Tiny, strangely hardy animals called water bears – or tardigrades, reported about previously on Science Rocks My World – have led researchers to discover a new type of glass.
The tardigrade’s remarkable ability to withstand extreme environments of hot and cold, and even the vacuum of space inspired Juan de Pablo, professor in molecular engineering at the University of Chicago.
Specifically, he read about what happens when scientists dry out tardigrades, then revive them with water years later.
“When you remove the water, they very quickly coat themselves in large amounts of glassy molecules,” says de Pablo. “That’s how they stay in this state of suspended animation.”
LIQUID YET SOLID
The glass discovery appeared this spring in the Proceedings of the National Academy of Sciences. Now, a new paper in the Journal of Chemical Physics bolsters the earlier research, which found indications of molecular order in a material thought to be entirely amorphous and random.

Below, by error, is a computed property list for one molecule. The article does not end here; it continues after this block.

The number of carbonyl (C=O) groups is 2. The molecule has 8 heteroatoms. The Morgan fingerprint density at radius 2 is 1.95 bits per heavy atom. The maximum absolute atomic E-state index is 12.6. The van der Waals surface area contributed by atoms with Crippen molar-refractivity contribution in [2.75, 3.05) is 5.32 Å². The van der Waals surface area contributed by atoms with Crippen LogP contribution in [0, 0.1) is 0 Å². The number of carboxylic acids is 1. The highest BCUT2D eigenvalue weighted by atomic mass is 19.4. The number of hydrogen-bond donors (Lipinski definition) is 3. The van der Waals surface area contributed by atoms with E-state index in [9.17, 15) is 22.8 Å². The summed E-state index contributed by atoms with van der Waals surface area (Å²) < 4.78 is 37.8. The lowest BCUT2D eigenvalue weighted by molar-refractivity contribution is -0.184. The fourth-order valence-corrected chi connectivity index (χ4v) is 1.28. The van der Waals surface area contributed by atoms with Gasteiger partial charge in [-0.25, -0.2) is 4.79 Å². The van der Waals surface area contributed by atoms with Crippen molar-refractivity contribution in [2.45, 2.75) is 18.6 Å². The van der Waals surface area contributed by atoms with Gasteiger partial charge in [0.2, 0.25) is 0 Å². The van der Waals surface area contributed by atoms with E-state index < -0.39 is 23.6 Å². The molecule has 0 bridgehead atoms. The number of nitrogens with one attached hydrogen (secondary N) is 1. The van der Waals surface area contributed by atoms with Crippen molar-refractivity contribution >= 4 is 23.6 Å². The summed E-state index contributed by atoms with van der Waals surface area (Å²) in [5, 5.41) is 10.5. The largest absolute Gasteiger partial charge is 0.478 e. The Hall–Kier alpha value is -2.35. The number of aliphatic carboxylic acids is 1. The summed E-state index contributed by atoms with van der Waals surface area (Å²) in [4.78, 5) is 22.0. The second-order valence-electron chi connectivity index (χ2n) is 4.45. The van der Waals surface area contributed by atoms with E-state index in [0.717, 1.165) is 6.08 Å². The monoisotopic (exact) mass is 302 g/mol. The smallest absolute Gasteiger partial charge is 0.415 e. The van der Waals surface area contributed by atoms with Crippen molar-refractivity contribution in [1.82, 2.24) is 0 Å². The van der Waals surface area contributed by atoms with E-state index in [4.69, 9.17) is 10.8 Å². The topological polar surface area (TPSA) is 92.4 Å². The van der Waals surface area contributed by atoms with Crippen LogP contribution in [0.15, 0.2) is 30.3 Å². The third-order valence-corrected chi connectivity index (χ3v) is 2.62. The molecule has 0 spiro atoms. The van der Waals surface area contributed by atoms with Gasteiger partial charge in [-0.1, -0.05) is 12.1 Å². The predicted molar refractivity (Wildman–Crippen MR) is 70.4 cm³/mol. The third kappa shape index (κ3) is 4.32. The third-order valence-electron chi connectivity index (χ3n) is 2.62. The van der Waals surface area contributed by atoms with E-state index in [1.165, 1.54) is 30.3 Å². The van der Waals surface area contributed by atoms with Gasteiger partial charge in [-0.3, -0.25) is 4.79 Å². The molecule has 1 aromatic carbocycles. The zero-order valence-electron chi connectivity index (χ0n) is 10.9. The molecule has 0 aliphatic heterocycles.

“These are intriguing materials. They have the structure of a liquid, and yet they’re solids. They’re found everywhere, and we still do not understand how this process of turning from a liquid into a solid occurs,” says de Pablo.
Their results potentially offer a simple way to improve the efficiency of electronic devices such as light-emitting diodes, optical fibers, and solar cells. They also could have important theoretical implications for understanding the still surprisingly mysterious materials called glasses.
The molecular order that the researchers found came as a big surprise. “Randomness is almost the defining feature of glasses,” de Pablo says. “At least we used to think so.
“What we have done is to demonstrate that one can create glasses where there is some well-defined organization. And now that we understand the origin of such effects, we can try to control that organization by manipulating the way we prepare these glasses.”
Next, find out how they were able to mimic the tardigrade’s natural ability and produce similar new glass materials…